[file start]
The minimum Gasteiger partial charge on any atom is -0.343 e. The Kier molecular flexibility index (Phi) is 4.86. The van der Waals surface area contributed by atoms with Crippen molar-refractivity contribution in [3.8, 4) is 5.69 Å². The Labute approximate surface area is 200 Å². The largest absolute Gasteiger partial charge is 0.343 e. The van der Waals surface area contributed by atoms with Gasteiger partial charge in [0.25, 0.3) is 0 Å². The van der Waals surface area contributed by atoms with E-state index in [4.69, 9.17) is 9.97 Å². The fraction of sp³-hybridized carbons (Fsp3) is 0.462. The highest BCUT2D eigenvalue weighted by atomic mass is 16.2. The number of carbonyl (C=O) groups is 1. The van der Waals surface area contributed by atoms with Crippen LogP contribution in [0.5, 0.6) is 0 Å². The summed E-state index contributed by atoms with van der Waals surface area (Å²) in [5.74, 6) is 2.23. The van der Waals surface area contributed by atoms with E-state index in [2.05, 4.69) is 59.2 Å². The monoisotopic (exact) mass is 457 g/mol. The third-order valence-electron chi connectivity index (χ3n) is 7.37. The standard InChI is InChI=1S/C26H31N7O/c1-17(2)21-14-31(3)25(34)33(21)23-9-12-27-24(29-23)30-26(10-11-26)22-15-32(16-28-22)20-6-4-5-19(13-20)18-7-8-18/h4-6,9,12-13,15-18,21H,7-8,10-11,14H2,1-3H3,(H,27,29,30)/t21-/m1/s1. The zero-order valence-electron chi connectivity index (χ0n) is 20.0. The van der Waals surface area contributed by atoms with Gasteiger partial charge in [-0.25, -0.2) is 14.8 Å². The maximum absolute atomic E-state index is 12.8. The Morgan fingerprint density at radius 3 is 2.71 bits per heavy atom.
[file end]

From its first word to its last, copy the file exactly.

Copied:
The minimum Gasteiger partial charge on any atom is -0.343 e. The Kier molecular flexibility index (Phi) is 4.86. The van der Waals surface area contributed by atoms with Crippen molar-refractivity contribution in [3.8, 4) is 5.69 Å². The Labute approximate surface area is 200 Å². The largest absolute Gasteiger partial charge is 0.343 e. The van der Waals surface area contributed by atoms with Gasteiger partial charge in [0.25, 0.3) is 0 Å². The van der Waals surface area contributed by atoms with E-state index in [4.69, 9.17) is 9.97 Å². The fraction of sp³-hybridized carbons (Fsp3) is 0.462. The highest BCUT2D eigenvalue weighted by atomic mass is 16.2. The number of carbonyl (C=O) groups is 1. The van der Waals surface area contributed by atoms with Crippen LogP contribution in [0.5, 0.6) is 0 Å². The summed E-state index contributed by atoms with van der Waals surface area (Å²) in [5.74, 6) is 2.23. The van der Waals surface area contributed by atoms with E-state index in [2.05, 4.69) is 59.2 Å². The monoisotopic (exact) mass is 457 g/mol. The third-order valence-electron chi connectivity index (χ3n) is 7.37. The standard InChI is InChI=1S/C26H31N7O/c1-17(2)21-14-31(3)25(34)33(21)23-9-12-27-24(29-23)30-26(10-11-26)22-15-32(16-28-22)20-6-4-5-19(13-20)18-7-8-18/h4-6,9,12-13,15-18,21H,7-8,10-11,14H2,1-3H3,(H,27,29,30)/t21-/m1/s1. The zero-order valence-electron chi connectivity index (χ0n) is 20.0. The van der Waals surface area contributed by atoms with Gasteiger partial charge in [-0.25, -0.2) is 14.8 Å². The maximum absolute atomic E-state index is 12.8. The Morgan fingerprint density at radius 3 is 2.71 bits per heavy atom.